I had been worried that there’d be a significant technological learning curve (even though we did have one in class tutorial day with Audacity), but so far that hasn’t seemed to be the case. In fact, I’d say there were far more questions about using Twitter and Storify earlier in the semester than there have been about this project. They turn in their podcasts next week, and I’m very excited to hear what they’ve produced.

Netflix-y

In class this week, we pivoted from a focus on social media and television to a focus on Netflix and how it has (or hasn’t) changed the television landscape. We’ll be working with Netflix for a few weeks and exploring a variety of areas, such as how Netflix has affected television production, Netflix’s relationship to viewer desires and expectations, and binge watching. This week was primarily just about laying the groundwork and beginning to think about the ways in which Netflix came into such a position of prominence. Amongst the many questions we’re considering is “what makes a show a Netflix show?” To that end, we started our foray by looking at the first episode of Full House and the first episode of Fuller House. To some extent, they are essentially the same show (after all, that’s why people bought into the reboot), but there are ways in which the reboot definitely became Netflix-y that I wanted us to be able to identify. And we’ll be continuing to make such comparisons between broadcast/cable shows and Netflix shows for the next few weeks as we consider how Netflix has affected television production.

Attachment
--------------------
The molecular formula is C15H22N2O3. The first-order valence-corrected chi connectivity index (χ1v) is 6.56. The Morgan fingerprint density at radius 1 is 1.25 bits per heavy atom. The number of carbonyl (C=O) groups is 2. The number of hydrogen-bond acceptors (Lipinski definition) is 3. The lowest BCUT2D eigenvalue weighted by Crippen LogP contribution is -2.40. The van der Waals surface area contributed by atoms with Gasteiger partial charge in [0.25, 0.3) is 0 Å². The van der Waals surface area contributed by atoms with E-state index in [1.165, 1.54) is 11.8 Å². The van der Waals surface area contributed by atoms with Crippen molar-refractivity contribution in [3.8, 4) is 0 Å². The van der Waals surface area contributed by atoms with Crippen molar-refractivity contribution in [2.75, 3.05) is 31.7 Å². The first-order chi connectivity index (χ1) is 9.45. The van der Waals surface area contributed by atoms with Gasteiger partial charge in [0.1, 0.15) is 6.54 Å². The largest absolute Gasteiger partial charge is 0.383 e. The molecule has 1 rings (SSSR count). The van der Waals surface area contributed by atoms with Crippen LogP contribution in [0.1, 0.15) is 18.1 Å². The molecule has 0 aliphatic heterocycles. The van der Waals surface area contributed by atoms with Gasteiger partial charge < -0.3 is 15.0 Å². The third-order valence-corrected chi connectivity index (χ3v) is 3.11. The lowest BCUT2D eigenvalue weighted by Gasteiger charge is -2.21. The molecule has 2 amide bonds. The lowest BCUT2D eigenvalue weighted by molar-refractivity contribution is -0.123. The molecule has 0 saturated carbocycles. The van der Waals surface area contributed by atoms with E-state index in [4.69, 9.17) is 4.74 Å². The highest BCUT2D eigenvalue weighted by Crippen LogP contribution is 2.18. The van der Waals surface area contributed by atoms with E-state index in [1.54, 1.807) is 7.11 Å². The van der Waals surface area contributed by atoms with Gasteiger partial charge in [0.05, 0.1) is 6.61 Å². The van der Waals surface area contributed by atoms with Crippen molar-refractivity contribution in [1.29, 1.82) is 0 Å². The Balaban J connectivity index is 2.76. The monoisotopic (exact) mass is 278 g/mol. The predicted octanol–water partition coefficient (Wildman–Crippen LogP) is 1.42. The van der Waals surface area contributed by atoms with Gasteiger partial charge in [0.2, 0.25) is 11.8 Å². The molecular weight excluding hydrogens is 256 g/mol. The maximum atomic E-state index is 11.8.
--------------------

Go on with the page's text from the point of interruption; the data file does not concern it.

Today, we talked a lot about whether Netflix was turning us into puppets and about whether we were comfortable with the amount of data that Netflix is gleaning from us. We talked about data mining previously when we discussed live tweeting, and the students were apt to pick up the connection here. The readings for today’s class presented different perspectives on the issue, and I could tell that many of the students had mixed feelings about how Netflix was using their information.